The Long Wondrous Life of a Cat Named Louis
"So drunk in the August sun, and you're the kind of girl I like."
“I like to read books. I like to listen to music. I collect records. And cats. I don’t have any cats right now. But if I’m taking a walk and I see a cat, I’m happy.”
Remember that part of the mission statement of LAST CALL where I said “and sometimes cats” as topics of interest? Well, today’s dispatch is all about cats. One cat in particular, my dearly departed longtime companion, Louis, who I had to say goodbye to the age of 18 last fall on September 24.
Yesterday was his birthday. We always celebrated his “Gotcha Day,” the day I adopted him from PAWS Cat City in Seattle, as his official birthday, and each year marked the occasion with a can of Cento oil-packed tuna, a jumbo bag of treats, and a new toy. He was a 2-year-old former farm cat from Mill Creek, Washington, when we first met. He had been surrendered to the shelter less than 48 hours before I showed up and I was instantly drawn to him, the one cat who wasn’t fighting for my attention but instead hiding in a box in the corner of the room. I intended to name him Leo, but after he disappeared under my bed for our first month together as roommates, he seemed more like a Louis. From Seattle to Brooklyn, a cross-country road trip, four different apartments, and many days and nights together we formed a bond for life.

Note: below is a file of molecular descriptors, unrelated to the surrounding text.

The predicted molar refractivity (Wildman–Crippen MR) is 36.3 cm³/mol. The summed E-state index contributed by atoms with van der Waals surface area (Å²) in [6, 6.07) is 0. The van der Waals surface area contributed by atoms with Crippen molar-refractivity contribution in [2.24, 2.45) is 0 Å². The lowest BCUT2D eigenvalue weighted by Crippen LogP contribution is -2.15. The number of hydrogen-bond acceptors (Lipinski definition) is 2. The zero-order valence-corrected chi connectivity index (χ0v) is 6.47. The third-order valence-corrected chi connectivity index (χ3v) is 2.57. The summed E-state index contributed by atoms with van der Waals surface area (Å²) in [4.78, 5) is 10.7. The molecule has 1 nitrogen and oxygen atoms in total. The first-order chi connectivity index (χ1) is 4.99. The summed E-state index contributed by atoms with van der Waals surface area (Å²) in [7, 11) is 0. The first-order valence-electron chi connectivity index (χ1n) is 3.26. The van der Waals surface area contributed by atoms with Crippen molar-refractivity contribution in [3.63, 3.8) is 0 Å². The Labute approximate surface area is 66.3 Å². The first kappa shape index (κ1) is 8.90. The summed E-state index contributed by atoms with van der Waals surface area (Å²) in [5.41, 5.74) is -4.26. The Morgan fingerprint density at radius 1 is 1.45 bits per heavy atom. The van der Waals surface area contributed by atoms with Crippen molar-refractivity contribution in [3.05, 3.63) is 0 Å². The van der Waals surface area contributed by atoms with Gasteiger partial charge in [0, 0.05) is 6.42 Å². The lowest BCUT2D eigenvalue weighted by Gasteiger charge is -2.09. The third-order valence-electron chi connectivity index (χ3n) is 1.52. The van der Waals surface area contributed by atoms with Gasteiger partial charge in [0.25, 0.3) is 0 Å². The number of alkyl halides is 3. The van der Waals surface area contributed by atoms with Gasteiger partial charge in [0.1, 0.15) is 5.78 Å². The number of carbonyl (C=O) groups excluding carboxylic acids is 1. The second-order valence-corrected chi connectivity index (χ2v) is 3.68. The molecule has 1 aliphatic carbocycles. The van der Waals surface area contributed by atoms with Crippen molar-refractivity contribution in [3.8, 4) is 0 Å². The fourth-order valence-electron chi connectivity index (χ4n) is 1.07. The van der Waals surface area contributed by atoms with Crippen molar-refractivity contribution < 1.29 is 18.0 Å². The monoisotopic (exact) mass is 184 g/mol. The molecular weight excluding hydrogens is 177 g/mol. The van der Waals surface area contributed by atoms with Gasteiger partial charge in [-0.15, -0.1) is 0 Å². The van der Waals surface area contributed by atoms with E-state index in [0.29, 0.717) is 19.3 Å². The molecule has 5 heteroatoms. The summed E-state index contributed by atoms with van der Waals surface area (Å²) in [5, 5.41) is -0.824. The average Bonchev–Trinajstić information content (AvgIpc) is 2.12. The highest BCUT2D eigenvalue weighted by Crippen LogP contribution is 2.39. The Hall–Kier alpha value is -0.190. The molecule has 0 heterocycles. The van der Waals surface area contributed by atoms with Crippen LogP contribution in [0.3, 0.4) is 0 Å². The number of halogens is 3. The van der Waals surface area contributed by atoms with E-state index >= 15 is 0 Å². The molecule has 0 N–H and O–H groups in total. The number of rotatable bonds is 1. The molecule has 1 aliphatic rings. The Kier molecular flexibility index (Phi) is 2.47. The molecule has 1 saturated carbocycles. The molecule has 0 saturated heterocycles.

On that last Friday night we spent together, while waiting for the Lyft to arrive to take us to the ER, I held him close and walked around the apartment to let him see some of his favorite things one final time. I knew this was going to be a one-way trip. Louis would not be coming back home with me ever again.
Over the past 14 years I’ve lost my father, brother, mother, and several good friends, but adjusting to life without Louis was a new level of soul-piercing grief I wasn’t prepared for. The loss, the empty apartment, the endless, painful montage of his last week, last day, last hour, last moments as I held him in my arms wrapped in a blanket crying and thanking him and telling him how sorry I was and how much I was going to miss him as he took his last breath.
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